What Is the Best Milk Alternative?
Find out more about the range of milks available in the UK and see which one will make the best dairy alternative.
Hello coffee drinkers, it is the New Year and for many people that means a fresh start, a time to try out something different.
Like many New Year resolutions, plant-based milk and dairy alternatives, tend to have a huge spike in interest in January. It is fascinating and wonderful to see lots of people are interested in going dairy-free (whatever the reason may be).
Take a look at how the non-dairy milk trends have changed over the decade:
Interest in non-dairy milk
As you can see from this Google Trends chart, there has been an increasing trend in coconut milk, almond milk and oat milk over the years. The question we want to know is, why? And what makes the best milk alternative for coffee?
If you are interested in testing out new non-dairy milk alternatives for your daily coffee, or if you are curious about some of the health benefits, then keep on reading.
We look at the benefits of different non-dairy milks, as well as what different milk alternatives taste like with coffee. We also answer a few interesting questions at the end of this article.
Oat milk is one of the most popular milk alternatives for coffee drinkers. It is on the rise and for good reason.
Firstly, oat milk is far more sustainable than most other milks, due to the small amount of land, water and emissions it uses. Great for anyone looking to be more sustainable and conscious of their carbon footprint.
Secondly, it is an ideal dairy alternative for coffee. Oat milk has that same creamy texture that you would get from full-fat dairy milk. However, it contains less saturated fat and is packed with fibre.
Oat milk is typically made from a blending oats, water and occasionally canola oil, then straining the milky liquid.
You could easily make it at home!
How does oat milk taste in coffee?
Oat milk tastes as you can imagine it would, slightly wheaty with a naturally sweet, creamy aftertaste.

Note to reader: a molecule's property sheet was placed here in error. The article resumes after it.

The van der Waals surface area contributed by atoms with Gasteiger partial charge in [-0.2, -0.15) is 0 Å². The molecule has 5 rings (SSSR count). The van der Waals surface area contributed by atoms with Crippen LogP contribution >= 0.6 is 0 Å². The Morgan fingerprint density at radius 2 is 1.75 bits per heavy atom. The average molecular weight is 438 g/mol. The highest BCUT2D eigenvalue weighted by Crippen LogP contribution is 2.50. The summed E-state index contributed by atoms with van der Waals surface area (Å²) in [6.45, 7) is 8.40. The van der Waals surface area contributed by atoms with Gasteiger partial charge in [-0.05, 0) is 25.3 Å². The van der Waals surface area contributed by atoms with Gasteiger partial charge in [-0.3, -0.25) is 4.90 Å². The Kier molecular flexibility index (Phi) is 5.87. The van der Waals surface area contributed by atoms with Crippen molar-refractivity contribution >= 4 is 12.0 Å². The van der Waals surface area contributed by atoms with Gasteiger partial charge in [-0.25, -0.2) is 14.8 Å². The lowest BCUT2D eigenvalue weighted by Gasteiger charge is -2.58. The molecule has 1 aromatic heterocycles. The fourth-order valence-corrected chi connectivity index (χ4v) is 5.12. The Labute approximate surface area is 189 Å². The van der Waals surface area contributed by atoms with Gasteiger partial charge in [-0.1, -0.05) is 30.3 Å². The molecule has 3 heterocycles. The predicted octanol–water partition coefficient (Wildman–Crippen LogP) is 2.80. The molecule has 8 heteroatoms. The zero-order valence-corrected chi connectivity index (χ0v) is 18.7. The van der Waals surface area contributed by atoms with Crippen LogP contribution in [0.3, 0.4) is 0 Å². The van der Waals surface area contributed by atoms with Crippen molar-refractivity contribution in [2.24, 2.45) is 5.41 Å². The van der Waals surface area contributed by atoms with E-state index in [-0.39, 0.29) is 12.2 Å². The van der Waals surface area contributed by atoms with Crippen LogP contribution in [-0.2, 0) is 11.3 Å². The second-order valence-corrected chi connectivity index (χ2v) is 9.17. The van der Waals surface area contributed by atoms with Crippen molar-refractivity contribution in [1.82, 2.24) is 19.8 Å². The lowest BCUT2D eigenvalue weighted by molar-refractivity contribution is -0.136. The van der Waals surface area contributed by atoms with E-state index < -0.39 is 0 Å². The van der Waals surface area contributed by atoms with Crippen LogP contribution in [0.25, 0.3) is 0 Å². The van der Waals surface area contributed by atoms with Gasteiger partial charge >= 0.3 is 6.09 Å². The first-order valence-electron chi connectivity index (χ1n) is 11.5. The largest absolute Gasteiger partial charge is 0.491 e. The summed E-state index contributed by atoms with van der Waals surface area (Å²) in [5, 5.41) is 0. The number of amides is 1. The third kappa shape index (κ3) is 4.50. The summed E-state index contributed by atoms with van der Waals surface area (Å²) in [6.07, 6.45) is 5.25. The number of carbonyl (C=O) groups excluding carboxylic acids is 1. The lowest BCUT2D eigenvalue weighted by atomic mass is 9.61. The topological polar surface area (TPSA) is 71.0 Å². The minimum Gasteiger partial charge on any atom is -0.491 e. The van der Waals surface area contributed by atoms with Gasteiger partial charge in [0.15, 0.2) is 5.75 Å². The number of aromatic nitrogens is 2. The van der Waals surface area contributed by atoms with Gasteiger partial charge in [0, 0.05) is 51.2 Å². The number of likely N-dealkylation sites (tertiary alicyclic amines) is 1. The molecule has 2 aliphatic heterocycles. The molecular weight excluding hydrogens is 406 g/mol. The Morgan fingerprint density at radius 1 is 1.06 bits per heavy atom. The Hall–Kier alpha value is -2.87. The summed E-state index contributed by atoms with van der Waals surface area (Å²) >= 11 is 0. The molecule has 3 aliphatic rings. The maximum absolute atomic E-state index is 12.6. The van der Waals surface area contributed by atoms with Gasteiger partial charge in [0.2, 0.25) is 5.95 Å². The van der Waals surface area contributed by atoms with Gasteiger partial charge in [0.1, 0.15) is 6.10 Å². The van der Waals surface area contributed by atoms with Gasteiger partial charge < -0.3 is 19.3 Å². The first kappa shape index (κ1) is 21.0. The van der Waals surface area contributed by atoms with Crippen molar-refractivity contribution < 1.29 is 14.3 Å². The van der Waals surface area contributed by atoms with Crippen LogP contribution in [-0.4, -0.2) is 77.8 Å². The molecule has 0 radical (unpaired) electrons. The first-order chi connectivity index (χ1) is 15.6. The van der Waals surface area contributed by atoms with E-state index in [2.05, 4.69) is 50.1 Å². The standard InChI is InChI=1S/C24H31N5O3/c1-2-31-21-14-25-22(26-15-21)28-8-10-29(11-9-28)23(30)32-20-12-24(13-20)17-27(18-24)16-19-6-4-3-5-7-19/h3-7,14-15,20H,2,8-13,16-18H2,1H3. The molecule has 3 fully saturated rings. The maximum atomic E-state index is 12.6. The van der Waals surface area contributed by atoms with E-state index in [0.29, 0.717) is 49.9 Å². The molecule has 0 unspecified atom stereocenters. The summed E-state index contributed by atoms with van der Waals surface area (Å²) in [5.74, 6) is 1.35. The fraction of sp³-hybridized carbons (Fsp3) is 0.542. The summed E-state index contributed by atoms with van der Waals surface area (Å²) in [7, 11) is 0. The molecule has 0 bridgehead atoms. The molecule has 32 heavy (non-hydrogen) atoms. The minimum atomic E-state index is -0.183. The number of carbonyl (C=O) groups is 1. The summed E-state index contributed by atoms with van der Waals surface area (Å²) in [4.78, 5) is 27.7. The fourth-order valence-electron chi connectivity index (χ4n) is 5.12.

Non-dairy milk drinkers love it because it is a similar consistency to cow’s milk, and it doesn’t dramatically alter the taste of your coffee.
Soy milk (also known as soya milk) is one of the most well-known plant-based milks available. For years it was one of the only, widely available dairy alternatives you could find in a coffee shop.
Now in the UK, many coffee shops and supermarkets have a wide range of non-dairy milk options.
Soy milk is made by soaking and pressing soybeans. They are then ground to a pulp and boiled to filter out the milk. It is high in calcium and has a high protein content, making it a good substitute for your daily coffee.
What does soy milk taste like in a coffee?
The taste of soy milk can vary between brands, but typically, it is a creamy texture and has a mild, slightly sweet flavour.
Soy milk is a great dairy-free option for vegans. Or for someone who is looking for an affordable milk alternative for coffee.
A popular milk alternative for coffee that you can easily find in supermarkets or your local coffee shop is almond milk. It is produced by soaking and blending almonds (similarly to other nut milks).
As well as being dairy-free, almond milk is low in calories compared to cow’s milk, and it is a good source of vitamin E.
Although it tastes good, almond milk in coffee isn’t always the best option. It tends to separate and curdle more than other substitutes.
We have found it is better to use almond milk in iced coffee.
How does almond milk taste in coffee?
Since it is a nut milk, it has a slightly nutty flavour, making it favourable in speciality coffees. Almond milk can sometimes taste bitter in coffee. Although, this varies among different types of almond milks and brands (e.g. sweetened vs unsweetened).
We prefer to drink almond milk in sweet iced coffee, such as an iced caramel latte.
People have become increasingly more interested in coconut milk recently, and we can see why.
Coconut milk is a great alternative to dairy milk. It is rich in vitamins, holds plenty of flavour and has a thick, velvety texture.
How does coconut milk taste in coffee?
Short answer: really good.
Long answer: The flavour is subtle, nutty and usually sweet. But you can get sweetened or unsweetened depending on your preferences. It still has that creamy texture to it like cow’s milk. However, different brands vary in flavour.
We find that Alpro create a very coconutty milk (which is tasty in a mocha!).